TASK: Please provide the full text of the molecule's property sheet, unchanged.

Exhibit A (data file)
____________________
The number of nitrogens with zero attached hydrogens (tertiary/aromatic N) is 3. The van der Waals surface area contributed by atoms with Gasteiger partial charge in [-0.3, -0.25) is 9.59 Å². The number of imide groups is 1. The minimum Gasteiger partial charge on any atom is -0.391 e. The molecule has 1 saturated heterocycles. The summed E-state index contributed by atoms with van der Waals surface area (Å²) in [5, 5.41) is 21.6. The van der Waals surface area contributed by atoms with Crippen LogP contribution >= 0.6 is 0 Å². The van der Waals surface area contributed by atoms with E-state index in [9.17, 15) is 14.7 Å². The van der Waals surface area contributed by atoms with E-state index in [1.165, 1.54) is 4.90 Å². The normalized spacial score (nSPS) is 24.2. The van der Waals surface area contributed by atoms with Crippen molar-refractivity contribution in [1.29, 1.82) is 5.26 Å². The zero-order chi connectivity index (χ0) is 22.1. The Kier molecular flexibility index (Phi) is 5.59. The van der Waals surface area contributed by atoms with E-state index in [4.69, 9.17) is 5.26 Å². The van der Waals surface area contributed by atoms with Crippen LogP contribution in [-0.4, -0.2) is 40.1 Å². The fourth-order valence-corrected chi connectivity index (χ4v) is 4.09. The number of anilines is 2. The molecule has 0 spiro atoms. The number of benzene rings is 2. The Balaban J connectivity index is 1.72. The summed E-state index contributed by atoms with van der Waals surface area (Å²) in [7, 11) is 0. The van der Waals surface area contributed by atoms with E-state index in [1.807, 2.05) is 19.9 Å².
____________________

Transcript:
The number of nitrogens with zero attached hydrogens (tertiary/aromatic N) is 3. The van der Waals surface area contributed by atoms with Gasteiger partial charge in [-0.3, -0.25) is 9.59 Å². The number of imide groups is 1. The minimum Gasteiger partial charge on any atom is -0.391 e. The molecule has 1 saturated heterocycles. The summed E-state index contributed by atoms with van der Waals surface area (Å²) in [5, 5.41) is 21.6. The van der Waals surface area contributed by atoms with Crippen LogP contribution >= 0.6 is 0 Å². The van der Waals surface area contributed by atoms with E-state index in [9.17, 15) is 14.7 Å². The van der Waals surface area contributed by atoms with E-state index in [1.165, 1.54) is 4.90 Å². The normalized spacial score (nSPS) is 24.2. The van der Waals surface area contributed by atoms with Crippen molar-refractivity contribution in [1.29, 1.82) is 5.26 Å². The zero-order chi connectivity index (χ0) is 22.1. The Kier molecular flexibility index (Phi) is 5.59. The van der Waals surface area contributed by atoms with E-state index in [4.69, 9.17) is 5.26 Å². The van der Waals surface area contributed by atoms with Crippen LogP contribution in [-0.4, -0.2) is 40.1 Å². The fourth-order valence-corrected chi connectivity index (χ4v) is 4.09. The number of anilines is 2. The molecule has 0 spiro atoms. The number of benzene rings is 2. The Balaban J connectivity index is 1.72. The summed E-state index contributed by atoms with van der Waals surface area (Å²) in [7, 11) is 0. The van der Waals surface area contributed by atoms with E-state index in [1.807, 2.05) is 19.9 Å².